Image result for helvetica


I used to work for a store in the advertising department.  We weren’t big time but wanted to emulate the look of national ads, so I made a request of the job printer.  “I need this in Helvetica,” I told him over the phone.

“Sure, we have Helvetica.”

When I got the proofs, they were not in Helvetica.  I called him.  “That is Helvetica!” he repeated.  It was no use arguing, but I knew it wasn’t.  It was close, but no cigar.  I wondered, Am I the only one who would notice?

Apparently not.  A movie made a dozen years ago was even titled, Helvetica.  It covered a lot of the history, rhyme and reason of typefaces.

The Helvetica font was developed by Max Miedinger with Edüard Hoffmann in 1957 for the Haas Type Foundry in Münchenstein, Switzerland and quickly became an international hit in the graphic arts world. With its clean, smooth lines, it reflected a modern look that many designers were seeking. At a time when many European countries were recovering from the ravages of war, Helvetica presented a way to express newness and modernity. The film acknowledges the belief that art is subjective, revealing that print is far more than merely letters forming words. –pbs.org

When scholars began penning Indo-European language on sheepskin, they used beautifully practiced calligraphy.  Then in the Fifteenth Century, the Gutenberg printing press changed everything by spreading ink over cast metal letters and impressing the words and sentences on paper with rollers.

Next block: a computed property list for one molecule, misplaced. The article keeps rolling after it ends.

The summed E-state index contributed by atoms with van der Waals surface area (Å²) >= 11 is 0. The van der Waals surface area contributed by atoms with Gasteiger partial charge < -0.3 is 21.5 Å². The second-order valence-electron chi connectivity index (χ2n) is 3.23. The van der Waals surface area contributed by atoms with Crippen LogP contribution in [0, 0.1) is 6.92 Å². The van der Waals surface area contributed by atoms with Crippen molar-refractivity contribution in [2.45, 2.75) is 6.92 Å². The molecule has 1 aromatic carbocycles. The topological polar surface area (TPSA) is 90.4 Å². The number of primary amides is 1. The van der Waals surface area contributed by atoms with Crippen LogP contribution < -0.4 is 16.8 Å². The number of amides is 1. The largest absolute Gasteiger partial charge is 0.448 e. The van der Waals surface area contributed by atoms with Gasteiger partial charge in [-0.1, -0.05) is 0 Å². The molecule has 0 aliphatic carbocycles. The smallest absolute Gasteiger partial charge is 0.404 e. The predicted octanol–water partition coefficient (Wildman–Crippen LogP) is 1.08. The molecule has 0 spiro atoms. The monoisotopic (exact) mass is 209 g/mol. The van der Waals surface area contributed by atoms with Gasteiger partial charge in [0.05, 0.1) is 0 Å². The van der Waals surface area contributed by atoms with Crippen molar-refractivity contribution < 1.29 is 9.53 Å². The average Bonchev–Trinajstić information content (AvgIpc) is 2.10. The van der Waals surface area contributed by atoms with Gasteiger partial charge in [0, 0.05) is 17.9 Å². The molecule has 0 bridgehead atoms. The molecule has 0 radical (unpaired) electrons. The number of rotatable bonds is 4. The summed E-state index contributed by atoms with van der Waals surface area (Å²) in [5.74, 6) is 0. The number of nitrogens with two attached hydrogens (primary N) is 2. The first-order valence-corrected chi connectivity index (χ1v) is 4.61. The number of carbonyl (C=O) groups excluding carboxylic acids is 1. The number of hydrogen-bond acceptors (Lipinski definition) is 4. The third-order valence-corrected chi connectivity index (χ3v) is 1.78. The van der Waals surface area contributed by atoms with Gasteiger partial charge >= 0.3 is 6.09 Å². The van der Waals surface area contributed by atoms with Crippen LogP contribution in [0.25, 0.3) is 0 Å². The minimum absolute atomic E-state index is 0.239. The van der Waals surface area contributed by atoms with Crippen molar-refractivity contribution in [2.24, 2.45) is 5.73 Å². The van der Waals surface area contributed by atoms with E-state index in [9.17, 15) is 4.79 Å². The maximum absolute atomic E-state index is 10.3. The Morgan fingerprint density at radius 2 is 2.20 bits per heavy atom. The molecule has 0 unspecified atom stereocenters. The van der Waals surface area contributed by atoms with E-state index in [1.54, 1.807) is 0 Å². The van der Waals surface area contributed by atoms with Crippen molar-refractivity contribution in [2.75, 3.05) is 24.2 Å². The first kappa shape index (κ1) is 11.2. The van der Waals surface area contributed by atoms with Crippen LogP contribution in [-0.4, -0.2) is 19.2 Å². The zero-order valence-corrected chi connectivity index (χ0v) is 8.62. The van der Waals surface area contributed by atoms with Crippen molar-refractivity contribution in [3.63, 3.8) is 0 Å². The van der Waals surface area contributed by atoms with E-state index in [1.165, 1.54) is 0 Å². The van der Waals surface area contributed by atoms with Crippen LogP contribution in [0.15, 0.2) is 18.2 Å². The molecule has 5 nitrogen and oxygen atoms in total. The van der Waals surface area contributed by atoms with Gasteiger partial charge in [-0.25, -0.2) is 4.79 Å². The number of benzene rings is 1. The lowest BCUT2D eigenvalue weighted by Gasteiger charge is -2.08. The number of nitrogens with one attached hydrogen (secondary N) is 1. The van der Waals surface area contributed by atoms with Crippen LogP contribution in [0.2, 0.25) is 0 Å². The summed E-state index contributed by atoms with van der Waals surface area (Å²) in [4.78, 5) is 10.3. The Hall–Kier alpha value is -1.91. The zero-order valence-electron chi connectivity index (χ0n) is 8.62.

Early American printers had few choices on what kind of alphabet to use, nothing close to the range available to graphic designers now.

Lettering styles have always fascinated me.  I changed my handwriting several times when I was in school, ultimately reverting back to good old Zaner-Bloser when I got my elementary teaching credentials.  It’s always good to have the same signature on home and car loan documents.

But I still like to imagine what words look like with and without serifs.  And how the size of them affects what we read (Does anyone remember Elite and Pica on typewriters?)  I think back to the time when rub-off letters came out for scrapbookers, and Cricut machines appeared to make it easier for bulletin board designers everywhere.  Today word processing software enables anyone to see on a whim how his work looks in different fonts.  Then the problem becomes making the decision: which one?

Janda Stylish Script submitted by Catherine Lagman, Visual Designer of Product at Anaplan

When it came time to choose the type for my books, I knew just what I wanted, but again, without a large publishing house, I couldn’t get it.  If, as Marshall McCluhan said, the medium is the message, then we’d better pay attention to typeface.  Or we could just try not to be so introspective and enjoy what pleases the eye.


Image result for century font

I like Century.  creativepro.com

Anybody else out there have a favorite font?  I’d be interested to hear about it.






2 Replies to “Typecast”

  1. Now that my vision seems to be getting worse I find the type to be critical to my ability to read. Large is not the only issue. It must be clear, without shadow, bold but not so thick to blend into next letter, spaced properly so you can plainly see individual letters. Another issue is the backdrop to the writing. Color of the letters and background make it very difficult sometimes to read. Funny how important these little things can be. Thanks Margaret


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